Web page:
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Ishmael said:

I rather think it's obvious that sky-scrapers tend to collapse at exactly the rate at which they get struck by passenger airliners. It's precisely 3 for 3 and no more (everyone forgets that the Pentagon also collapsed).


I don't want to line up alongside the weirdos of the 9/11 conspiracy movement either but I'm still worried.

It seems to me that if you had told Mohammed Atta the day before 9/11 that his little band of men would manage to bring down just one building he would have been very pleased. But the terrorists brought down four! (WTC 1, 2 and 7, plus the Pentagon). And this even though one of the planes didn't make it to its destination. That's not 3/3, it's three planes, four buildings!

And just where was United Airlines 93 heading when it was brought down in Pennsylvania? The media insists it was Washington but there is no evidence for this at all. It could easily have been New York and WTC 7, forming the ultimate finale to the terrorist spectacular.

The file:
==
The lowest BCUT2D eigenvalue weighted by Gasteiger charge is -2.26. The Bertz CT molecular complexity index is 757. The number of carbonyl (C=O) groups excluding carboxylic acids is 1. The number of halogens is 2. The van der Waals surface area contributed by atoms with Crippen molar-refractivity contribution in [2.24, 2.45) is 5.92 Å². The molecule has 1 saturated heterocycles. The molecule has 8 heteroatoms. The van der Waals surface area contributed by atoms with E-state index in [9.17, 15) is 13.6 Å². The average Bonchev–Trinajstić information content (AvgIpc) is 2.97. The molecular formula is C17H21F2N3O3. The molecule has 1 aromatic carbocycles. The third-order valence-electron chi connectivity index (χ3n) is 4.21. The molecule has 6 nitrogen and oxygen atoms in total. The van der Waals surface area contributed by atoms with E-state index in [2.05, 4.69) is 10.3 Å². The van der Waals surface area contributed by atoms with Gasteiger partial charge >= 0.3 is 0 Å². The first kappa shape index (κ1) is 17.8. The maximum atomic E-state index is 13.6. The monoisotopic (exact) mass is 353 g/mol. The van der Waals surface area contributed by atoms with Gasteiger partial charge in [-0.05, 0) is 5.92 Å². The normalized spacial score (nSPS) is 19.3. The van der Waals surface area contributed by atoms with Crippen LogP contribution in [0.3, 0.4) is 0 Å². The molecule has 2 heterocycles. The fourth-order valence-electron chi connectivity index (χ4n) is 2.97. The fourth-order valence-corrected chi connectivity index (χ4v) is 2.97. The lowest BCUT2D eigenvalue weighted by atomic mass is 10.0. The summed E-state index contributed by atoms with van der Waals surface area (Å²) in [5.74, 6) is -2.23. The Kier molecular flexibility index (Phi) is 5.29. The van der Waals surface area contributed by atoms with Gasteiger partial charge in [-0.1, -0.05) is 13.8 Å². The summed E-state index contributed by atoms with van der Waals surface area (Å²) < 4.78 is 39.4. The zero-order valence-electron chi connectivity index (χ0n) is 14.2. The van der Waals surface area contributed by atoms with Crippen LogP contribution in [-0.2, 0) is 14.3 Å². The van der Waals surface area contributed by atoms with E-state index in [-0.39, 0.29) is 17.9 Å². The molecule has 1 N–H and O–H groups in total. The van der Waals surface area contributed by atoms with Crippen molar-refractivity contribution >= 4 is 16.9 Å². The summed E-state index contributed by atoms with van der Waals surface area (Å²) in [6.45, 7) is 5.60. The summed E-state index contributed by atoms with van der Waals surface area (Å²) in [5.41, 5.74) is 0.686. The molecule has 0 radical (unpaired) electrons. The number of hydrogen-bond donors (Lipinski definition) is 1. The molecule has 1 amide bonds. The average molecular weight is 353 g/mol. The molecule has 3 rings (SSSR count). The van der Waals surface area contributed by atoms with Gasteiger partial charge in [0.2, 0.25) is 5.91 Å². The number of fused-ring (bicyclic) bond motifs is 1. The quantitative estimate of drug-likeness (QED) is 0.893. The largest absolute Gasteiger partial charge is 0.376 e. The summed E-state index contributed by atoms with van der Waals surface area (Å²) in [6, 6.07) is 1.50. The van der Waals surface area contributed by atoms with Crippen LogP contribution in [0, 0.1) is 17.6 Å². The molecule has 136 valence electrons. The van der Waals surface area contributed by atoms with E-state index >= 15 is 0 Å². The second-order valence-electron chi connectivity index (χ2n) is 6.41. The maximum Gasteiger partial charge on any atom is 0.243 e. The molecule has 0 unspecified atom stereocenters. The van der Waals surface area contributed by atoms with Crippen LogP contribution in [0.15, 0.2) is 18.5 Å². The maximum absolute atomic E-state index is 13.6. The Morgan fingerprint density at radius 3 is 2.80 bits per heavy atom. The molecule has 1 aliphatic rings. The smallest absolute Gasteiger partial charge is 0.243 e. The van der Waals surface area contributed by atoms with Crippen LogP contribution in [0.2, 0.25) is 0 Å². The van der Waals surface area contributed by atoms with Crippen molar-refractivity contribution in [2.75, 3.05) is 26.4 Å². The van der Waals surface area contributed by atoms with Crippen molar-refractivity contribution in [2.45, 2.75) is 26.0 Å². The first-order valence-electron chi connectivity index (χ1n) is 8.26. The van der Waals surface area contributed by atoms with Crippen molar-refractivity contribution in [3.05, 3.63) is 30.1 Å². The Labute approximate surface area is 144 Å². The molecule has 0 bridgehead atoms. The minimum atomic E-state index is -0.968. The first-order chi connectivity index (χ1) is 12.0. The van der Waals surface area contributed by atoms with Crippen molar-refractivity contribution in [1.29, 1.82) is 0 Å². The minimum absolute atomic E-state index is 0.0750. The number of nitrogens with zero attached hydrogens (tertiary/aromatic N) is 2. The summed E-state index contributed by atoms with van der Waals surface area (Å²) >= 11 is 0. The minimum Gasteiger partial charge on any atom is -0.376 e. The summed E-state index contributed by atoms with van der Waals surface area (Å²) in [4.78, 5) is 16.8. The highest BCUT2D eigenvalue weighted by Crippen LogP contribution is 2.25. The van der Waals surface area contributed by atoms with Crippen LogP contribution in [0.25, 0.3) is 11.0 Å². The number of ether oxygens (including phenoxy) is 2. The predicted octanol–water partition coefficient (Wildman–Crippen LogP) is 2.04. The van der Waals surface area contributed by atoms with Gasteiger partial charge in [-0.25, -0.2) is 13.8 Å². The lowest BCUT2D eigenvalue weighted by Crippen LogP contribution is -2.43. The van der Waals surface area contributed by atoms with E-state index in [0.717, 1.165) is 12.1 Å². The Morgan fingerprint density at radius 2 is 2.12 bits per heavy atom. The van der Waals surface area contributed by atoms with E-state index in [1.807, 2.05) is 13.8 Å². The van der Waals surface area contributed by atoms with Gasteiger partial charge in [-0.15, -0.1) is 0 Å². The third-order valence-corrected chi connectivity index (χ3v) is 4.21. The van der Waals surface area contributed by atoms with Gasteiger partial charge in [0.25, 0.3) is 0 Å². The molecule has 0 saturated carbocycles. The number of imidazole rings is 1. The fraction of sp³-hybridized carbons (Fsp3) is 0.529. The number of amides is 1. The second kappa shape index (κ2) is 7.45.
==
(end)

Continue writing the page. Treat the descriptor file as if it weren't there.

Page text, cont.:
I'm not saying this is true, just that there are still many questions remaining. And can Ishmael please direct me to the photos of WTC 7 showing the massive damage he mentions?
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Mick Harper
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As usual, Ishmael's devotion to free enterprise and the American way unhinges his judgement.

Even if your argument is granted, the Navy is not obsolete so long as it exists in a world where facing off against guided bombs is not required.

No, it is ridiculously over-engineered. What was the point of spending trillions of dollars on nuclear and fleet aircraft carriers that have never once been attacked? A barge with hangar space would have done the job.

The purpose of the modern fleet is to position aircraft carriers and protect in transit amphibious invasion forces.

Yes, but only in a world where there is another naval power.